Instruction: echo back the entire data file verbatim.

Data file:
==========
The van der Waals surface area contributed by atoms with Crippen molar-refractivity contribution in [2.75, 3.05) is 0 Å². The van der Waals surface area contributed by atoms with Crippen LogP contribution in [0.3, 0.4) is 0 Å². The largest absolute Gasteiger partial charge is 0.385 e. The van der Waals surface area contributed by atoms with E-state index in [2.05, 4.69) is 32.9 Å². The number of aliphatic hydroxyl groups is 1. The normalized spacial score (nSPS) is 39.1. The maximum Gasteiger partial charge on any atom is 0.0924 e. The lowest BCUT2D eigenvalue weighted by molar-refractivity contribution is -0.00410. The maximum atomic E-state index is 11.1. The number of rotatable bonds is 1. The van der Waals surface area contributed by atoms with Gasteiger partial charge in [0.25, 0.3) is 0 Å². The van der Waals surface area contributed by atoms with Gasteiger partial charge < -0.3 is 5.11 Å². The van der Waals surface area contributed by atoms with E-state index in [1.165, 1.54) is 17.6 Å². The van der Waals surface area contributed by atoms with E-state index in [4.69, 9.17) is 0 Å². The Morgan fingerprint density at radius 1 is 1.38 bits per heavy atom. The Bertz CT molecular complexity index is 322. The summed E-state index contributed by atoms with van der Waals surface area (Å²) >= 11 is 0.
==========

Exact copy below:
The van der Waals surface area contributed by atoms with Crippen molar-refractivity contribution in [2.75, 3.05) is 0 Å². The van der Waals surface area contributed by atoms with Crippen LogP contribution in [0.3, 0.4) is 0 Å². The largest absolute Gasteiger partial charge is 0.385 e. The van der Waals surface area contributed by atoms with E-state index in [2.05, 4.69) is 32.9 Å². The number of aliphatic hydroxyl groups is 1. The normalized spacial score (nSPS) is 39.1. The maximum Gasteiger partial charge on any atom is 0.0924 e. The lowest BCUT2D eigenvalue weighted by molar-refractivity contribution is -0.00410. The maximum atomic E-state index is 11.1. The number of rotatable bonds is 1. The van der Waals surface area contributed by atoms with Gasteiger partial charge in [0.25, 0.3) is 0 Å². The van der Waals surface area contributed by atoms with Gasteiger partial charge < -0.3 is 5.11 Å². The van der Waals surface area contributed by atoms with E-state index in [1.165, 1.54) is 17.6 Å². The van der Waals surface area contributed by atoms with E-state index in [4.69, 9.17) is 0 Å². The Morgan fingerprint density at radius 1 is 1.38 bits per heavy atom. The Bertz CT molecular complexity index is 322. The summed E-state index contributed by atoms with van der Waals surface area (Å²) >= 11 is 0.